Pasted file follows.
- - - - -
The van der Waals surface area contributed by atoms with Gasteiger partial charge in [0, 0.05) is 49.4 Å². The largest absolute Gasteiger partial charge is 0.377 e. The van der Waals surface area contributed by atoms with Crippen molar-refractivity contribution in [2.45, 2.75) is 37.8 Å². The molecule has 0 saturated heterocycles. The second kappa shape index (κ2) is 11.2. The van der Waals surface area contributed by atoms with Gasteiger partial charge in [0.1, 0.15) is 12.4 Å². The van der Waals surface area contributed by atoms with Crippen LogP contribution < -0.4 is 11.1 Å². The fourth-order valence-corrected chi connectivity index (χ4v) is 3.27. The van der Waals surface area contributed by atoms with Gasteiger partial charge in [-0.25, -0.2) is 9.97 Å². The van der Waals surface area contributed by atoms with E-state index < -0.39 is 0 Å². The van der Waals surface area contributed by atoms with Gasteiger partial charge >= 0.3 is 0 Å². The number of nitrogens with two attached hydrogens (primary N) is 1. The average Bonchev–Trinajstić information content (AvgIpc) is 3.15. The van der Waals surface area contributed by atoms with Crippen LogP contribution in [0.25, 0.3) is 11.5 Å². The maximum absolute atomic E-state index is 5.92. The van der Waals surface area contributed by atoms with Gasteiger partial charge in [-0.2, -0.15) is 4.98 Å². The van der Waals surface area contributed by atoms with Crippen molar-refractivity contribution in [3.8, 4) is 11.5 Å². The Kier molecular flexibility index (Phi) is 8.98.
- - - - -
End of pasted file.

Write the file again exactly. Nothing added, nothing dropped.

The van der Waals surface area contributed by atoms with Gasteiger partial charge in [0, 0.05) is 49.4 Å². The largest absolute Gasteiger partial charge is 0.377 e. The van der Waals surface area contributed by atoms with Crippen molar-refractivity contribution in [2.45, 2.75) is 37.8 Å². The molecule has 0 saturated heterocycles. The second kappa shape index (κ2) is 11.2. The van der Waals surface area contributed by atoms with Gasteiger partial charge in [0.1, 0.15) is 12.4 Å². The van der Waals surface area contributed by atoms with Crippen LogP contribution < -0.4 is 11.1 Å². The fourth-order valence-corrected chi connectivity index (χ4v) is 3.27. The van der Waals surface area contributed by atoms with Gasteiger partial charge in [-0.25, -0.2) is 9.97 Å². The van der Waals surface area contributed by atoms with E-state index < -0.39 is 0 Å². The van der Waals surface area contributed by atoms with Gasteiger partial charge >= 0.3 is 0 Å². The number of nitrogens with two attached hydrogens (primary N) is 1. The average Bonchev–Trinajstić information content (AvgIpc) is 3.15. The van der Waals surface area contributed by atoms with Crippen LogP contribution in [0.25, 0.3) is 11.5 Å². The maximum absolute atomic E-state index is 5.92. The van der Waals surface area contributed by atoms with Gasteiger partial charge in [-0.2, -0.15) is 4.98 Å². The van der Waals surface area contributed by atoms with Crippen molar-refractivity contribution in [3.8, 4) is 11.5 Å². The Kier molecular flexibility index (Phi) is 8.98.